11. It manages to balance irony with sincerity, without tipping into snideness or whatever overblown tone Ultimate Tag is going for. It’s airy, but has a minor sense of stakes.
  12. Ultimate Tag never achieves Ninja Warrior’s beguiling momentum. The game is too easy and over too quickly; contestants and taggers alike are too often thwarted by walls, by the limited constraints of the show. ... The show is so strenuous in its titans-clash, tough-guy American branding that it lumbers past stupid fun and into irksome and awkward, a lot of flash and rumble over something that’s just not all that exciting to watch.
  13. What follows is a soapy, ambitious sci-fi season that takes big swings and follows through, engaging with not just class struggle but also leadership, loyalty, compromise, and coalition.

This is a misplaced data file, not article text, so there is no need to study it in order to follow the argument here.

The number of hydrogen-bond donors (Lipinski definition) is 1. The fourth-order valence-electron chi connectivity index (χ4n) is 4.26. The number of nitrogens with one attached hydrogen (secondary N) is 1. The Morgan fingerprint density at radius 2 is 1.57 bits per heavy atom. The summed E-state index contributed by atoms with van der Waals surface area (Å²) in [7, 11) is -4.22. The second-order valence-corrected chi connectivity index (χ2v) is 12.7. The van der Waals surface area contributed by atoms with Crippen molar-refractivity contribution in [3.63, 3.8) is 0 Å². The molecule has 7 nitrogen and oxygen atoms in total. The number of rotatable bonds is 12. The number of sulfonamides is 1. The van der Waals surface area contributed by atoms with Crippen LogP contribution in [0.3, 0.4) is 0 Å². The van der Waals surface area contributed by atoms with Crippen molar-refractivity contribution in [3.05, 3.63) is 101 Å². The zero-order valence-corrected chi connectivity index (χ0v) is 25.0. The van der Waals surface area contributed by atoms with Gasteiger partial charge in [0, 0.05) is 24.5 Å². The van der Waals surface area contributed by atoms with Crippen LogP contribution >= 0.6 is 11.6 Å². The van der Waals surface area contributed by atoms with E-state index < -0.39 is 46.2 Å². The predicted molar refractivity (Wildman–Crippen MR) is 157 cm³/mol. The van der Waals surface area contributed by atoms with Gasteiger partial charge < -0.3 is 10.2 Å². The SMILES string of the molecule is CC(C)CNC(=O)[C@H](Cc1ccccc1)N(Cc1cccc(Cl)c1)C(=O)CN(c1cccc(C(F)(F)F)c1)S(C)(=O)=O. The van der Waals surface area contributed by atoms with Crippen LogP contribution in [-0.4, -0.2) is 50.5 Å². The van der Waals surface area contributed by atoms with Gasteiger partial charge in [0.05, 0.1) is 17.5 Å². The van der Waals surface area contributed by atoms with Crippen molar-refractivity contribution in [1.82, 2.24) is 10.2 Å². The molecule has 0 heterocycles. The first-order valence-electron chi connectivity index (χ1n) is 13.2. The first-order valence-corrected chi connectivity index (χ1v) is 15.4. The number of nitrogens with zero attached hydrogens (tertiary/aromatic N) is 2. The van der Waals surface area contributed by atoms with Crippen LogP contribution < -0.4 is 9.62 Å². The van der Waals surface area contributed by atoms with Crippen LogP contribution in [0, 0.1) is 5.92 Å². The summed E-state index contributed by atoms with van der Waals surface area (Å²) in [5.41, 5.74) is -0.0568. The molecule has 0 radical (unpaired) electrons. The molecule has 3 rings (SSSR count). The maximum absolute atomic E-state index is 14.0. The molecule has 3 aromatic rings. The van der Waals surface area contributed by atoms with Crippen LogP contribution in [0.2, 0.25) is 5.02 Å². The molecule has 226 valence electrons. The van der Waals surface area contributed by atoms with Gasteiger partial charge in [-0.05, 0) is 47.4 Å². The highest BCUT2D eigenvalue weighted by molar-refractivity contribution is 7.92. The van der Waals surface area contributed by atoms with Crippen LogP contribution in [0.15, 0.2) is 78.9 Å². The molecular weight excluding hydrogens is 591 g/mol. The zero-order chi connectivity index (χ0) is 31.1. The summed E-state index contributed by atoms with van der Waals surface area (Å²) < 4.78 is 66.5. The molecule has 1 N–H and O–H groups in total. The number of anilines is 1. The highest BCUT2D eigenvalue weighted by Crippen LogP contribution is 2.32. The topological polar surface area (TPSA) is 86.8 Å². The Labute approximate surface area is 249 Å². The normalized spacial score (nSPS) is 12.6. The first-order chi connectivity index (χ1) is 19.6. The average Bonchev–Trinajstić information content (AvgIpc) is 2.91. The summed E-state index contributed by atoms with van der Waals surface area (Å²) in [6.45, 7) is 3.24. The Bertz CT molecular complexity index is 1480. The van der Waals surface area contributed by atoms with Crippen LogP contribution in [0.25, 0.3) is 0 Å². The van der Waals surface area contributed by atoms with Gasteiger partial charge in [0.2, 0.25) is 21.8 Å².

14. Though I found much of I Know This Much Is True to be a gloomy slog—turns out I was not one of the people looking for a story of illness and regret at this particular juncture—it does, in Cianfrance’s careful hands, eventually arrive at a bleary poignancy.
  15. The series presents life as something that happens simultaneously with music—not just adjacent to it, but surrounded by it. Refreshingly, the camerawork tells the story without gimmicks—no slo-mo, no flashbacks, no dream sequences. The result is that time, too, seems to be composed of music, moving forward at the same tempo.
  16. If some of the first season’s more patient character mapping—and its satiric depiction of wealthy SoCal malaise—is missed in this new run of episodes, that’s made up for by an onslaught of propulsive charm. It’s not hard to keep moving with Jen and Judy, because they keep the pace so well.
  17. Parks and Rec delivered to its fans what the show is famous for: Hope, sweetness, enthusiasm, and light comedy.